In the midst of World War II, the battle below the seas rages. The Nazis have the upper edge as the Allies are unable to crack their war codes. That is, until a wrecked U-boat sends out an SOS signal, and the Allies realize this is their chance to seize the 'enigma coding machine'. But masquerading as Nazis and taking over the U-boat is the smallest of their problems. The action really begins when they get stranded on the U-boat.Written by
Co-Writer and Director Jonathan Mostow was inspired to do the film after touring the World War II submarine U.S.S. Pompanito, in San Francisco, California. See more »
When the U-571 is at 200 meters below see level and starts to rise again, there is a shot where you can see sunlight coming through the windows of the U-boat. At this depth the windows should be all dark. See more »
Last night at 0300 hours a British destroyer reported depth charging and sinking a German U-boat. However, sometime thereafter, Allied direction finding station triangulated a coded enemy radio signal to this position here near the chop line.
[indicates position on map]
We believe the U-boat was disabled, not sunk, and is drifting eastward on a four-knot current. Now, French resistance reported a resupply submarine sailed from the Lorient U-boat pens yesterday afternoon with engine parts and ...
[...] See more »
The theatrical version contained some captions before the end credits, explaining that the Enigma was, in real-life, recovered by the British Royal Navy, and not by the American Navy as portrayed in this movie. The captions have been removed on the R2 DVD. See more »
I rented U-571 thinking that a movie with submarines and Harvey Keitel in it would at least be vaguely entertaining, but boy, was I wrong. As for its mindless entertainment value, if you have only ever seen one u - boat movie you will essentially have seen U-571 because it goes to great pains not to miss any cliché in the book; the first third in particular is an almost exact copy of "Das Boot".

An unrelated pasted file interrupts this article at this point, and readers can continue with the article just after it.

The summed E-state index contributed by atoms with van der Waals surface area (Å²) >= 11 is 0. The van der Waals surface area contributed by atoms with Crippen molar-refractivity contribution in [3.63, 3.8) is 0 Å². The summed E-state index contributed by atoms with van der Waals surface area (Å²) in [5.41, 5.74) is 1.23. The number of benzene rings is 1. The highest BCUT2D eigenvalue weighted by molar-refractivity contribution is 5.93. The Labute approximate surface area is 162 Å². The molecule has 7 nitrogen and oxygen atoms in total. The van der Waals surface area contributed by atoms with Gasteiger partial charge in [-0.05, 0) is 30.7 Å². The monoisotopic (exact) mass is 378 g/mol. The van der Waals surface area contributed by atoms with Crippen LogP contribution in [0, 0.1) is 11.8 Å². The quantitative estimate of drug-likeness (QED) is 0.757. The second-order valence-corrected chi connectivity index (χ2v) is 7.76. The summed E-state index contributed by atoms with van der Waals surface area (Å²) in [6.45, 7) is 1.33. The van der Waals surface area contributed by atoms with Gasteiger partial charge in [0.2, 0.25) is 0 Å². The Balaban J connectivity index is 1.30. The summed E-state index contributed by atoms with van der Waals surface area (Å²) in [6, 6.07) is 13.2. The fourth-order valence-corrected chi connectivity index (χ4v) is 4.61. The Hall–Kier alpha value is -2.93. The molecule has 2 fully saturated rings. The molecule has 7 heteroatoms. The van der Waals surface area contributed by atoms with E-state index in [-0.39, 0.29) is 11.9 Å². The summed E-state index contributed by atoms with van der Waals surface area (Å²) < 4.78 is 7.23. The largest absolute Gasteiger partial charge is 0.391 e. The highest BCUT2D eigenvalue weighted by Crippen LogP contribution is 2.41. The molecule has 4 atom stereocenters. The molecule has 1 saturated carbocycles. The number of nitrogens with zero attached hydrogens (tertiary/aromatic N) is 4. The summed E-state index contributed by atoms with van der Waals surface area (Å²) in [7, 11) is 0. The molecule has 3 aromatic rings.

What really angers me about U-571 though, apart from it being a really bad movie, is the premeditated way it tries to remanufacture history. Without going into details: the actual Enigma machine was relatively well known, the difficult bit was cracking the code -- which was brilliantly accomplished by the British (after some spadework from the Poles). Next there is the cheap attempt to whitewash racial segregation in the US by throwing in a black sailor and then putting the onus on the Germans by showing a German sailor being shocked at seeing a black person -- maybe it was the historical inaccuracy he was astounded by. Even worse, the film promotes an almost fascist type of ideology, namely the leader principle, mindless submission to authority, the objective must be achieved regardless of the cost of human life (enemy or comrade). So ironically, U-571, with reversed sides and minus the special effects, could pass for a German propaganda movie of that era.
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